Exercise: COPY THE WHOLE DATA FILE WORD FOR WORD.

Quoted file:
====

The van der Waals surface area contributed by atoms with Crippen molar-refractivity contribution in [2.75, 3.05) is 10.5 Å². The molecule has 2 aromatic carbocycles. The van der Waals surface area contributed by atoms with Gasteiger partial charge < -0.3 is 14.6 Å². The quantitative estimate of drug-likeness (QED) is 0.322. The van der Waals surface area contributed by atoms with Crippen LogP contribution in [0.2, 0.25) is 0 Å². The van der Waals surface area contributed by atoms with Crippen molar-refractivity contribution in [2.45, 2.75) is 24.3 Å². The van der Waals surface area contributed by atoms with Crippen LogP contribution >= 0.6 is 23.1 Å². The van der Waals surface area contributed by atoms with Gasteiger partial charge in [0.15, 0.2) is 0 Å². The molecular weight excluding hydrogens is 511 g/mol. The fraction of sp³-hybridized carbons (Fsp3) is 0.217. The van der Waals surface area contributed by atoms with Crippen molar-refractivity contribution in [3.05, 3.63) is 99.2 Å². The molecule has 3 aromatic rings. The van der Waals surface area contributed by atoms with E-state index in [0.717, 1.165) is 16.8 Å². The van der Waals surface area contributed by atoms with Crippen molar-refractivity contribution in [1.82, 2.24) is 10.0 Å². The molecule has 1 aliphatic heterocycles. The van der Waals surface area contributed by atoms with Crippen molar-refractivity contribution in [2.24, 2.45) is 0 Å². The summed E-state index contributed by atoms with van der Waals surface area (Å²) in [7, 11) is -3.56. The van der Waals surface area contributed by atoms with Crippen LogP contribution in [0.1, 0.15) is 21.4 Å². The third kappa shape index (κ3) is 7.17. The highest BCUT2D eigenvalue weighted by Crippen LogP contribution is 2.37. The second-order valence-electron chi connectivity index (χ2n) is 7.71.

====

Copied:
The van der Waals surface area contributed by atoms with Crippen molar-refractivity contribution in [2.75, 3.05) is 10.5 Å². The molecule has 2 aromatic carbocycles. The van der Waals surface area contributed by atoms with Gasteiger partial charge < -0.3 is 14.6 Å². The quantitative estimate of drug-likeness (QED) is 0.322. The van der Waals surface area contributed by atoms with Crippen LogP contribution in [0.2, 0.25) is 0 Å². The van der Waals surface area contributed by atoms with Crippen molar-refractivity contribution in [2.45, 2.75) is 24.3 Å². The van der Waals surface area contributed by atoms with Crippen LogP contribution >= 0.6 is 23.1 Å². The van der Waals surface area contributed by atoms with Gasteiger partial charge in [0.15, 0.2) is 0 Å². The molecular weight excluding hydrogens is 511 g/mol. The fraction of sp³-hybridized carbons (Fsp3) is 0.217. The van der Waals surface area contributed by atoms with Crippen molar-refractivity contribution in [3.05, 3.63) is 99.2 Å². The molecule has 3 aromatic rings. The van der Waals surface area contributed by atoms with E-state index in [0.717, 1.165) is 16.8 Å². The van der Waals surface area contributed by atoms with Crippen molar-refractivity contribution in [1.82, 2.24) is 10.0 Å². The molecule has 1 aliphatic heterocycles. The van der Waals surface area contributed by atoms with Crippen molar-refractivity contribution in [2.24, 2.45) is 0 Å². The summed E-state index contributed by atoms with van der Waals surface area (Å²) in [7, 11) is -3.56. The van der Waals surface area contributed by atoms with Crippen LogP contribution in [0.1, 0.15) is 21.4 Å². The third kappa shape index (κ3) is 7.17. The highest BCUT2D eigenvalue weighted by Crippen LogP contribution is 2.37. The second-order valence-electron chi connectivity index (χ2n) is 7.71.